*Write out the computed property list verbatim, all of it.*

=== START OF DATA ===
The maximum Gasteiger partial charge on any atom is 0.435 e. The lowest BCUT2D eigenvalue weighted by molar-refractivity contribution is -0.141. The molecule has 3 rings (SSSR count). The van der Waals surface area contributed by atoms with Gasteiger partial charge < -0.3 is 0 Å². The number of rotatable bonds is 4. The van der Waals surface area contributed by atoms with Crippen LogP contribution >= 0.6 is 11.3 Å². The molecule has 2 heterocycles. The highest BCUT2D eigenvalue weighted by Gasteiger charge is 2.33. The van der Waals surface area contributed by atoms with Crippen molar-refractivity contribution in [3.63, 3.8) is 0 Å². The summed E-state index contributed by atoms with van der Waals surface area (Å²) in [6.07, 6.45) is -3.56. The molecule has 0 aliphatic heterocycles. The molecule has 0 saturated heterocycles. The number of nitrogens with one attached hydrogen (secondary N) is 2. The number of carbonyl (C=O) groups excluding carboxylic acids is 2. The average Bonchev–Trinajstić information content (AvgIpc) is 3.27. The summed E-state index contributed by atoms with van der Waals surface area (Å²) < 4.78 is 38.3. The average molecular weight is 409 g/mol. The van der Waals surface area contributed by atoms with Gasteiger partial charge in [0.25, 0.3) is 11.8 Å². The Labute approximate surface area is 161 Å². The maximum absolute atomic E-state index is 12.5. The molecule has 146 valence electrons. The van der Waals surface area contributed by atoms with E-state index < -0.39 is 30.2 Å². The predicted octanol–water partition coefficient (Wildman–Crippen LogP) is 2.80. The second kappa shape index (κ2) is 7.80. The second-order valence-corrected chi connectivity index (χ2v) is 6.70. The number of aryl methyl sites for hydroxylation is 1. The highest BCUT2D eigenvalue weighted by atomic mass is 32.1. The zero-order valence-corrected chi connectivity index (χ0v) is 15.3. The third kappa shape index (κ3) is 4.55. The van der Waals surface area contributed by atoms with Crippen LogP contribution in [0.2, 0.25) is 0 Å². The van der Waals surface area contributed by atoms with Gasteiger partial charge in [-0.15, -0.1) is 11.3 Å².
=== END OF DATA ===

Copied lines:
The maximum Gasteiger partial charge on any atom is 0.435 e. The lowest BCUT2D eigenvalue weighted by molar-refractivity contribution is -0.141. The molecule has 3 rings (SSSR count). The van der Waals surface area contributed by atoms with Gasteiger partial charge < -0.3 is 0 Å². The number of rotatable bonds is 4. The van der Waals surface area contributed by atoms with Crippen LogP contribution >= 0.6 is 11.3 Å². The molecule has 2 heterocycles. The highest BCUT2D eigenvalue weighted by Gasteiger charge is 2.33. The van der Waals surface area contributed by atoms with Crippen molar-refractivity contribution in [3.63, 3.8) is 0 Å². The summed E-state index contributed by atoms with van der Waals surface area (Å²) in [6.07, 6.45) is -3.56. The molecule has 0 aliphatic heterocycles. The molecule has 0 saturated heterocycles. The number of nitrogens with one attached hydrogen (secondary N) is 2. The number of carbonyl (C=O) groups excluding carboxylic acids is 2. The average Bonchev–Trinajstić information content (AvgIpc) is 3.27. The summed E-state index contributed by atoms with van der Waals surface area (Å²) < 4.78 is 38.3. The average molecular weight is 409 g/mol. The van der Waals surface area contributed by atoms with Gasteiger partial charge in [0.25, 0.3) is 11.8 Å². The Labute approximate surface area is 161 Å². The maximum absolute atomic E-state index is 12.5. The molecule has 146 valence electrons. The van der Waals surface area contributed by atoms with E-state index < -0.39 is 30.2 Å². The predicted octanol–water partition coefficient (Wildman–Crippen LogP) is 2.80. The second kappa shape index (κ2) is 7.80. The second-order valence-corrected chi connectivity index (χ2v) is 6.70. The number of aryl methyl sites for hydroxylation is 1. The highest BCUT2D eigenvalue weighted by atomic mass is 32.1. The zero-order valence-corrected chi connectivity index (χ0v) is 15.3. The third kappa shape index (κ3) is 4.55. The van der Waals surface area contributed by atoms with Crippen LogP contribution in [0.2, 0.25) is 0 Å². The van der Waals surface area contributed by atoms with Gasteiger partial charge in [-0.15, -0.1) is 11.3 Å².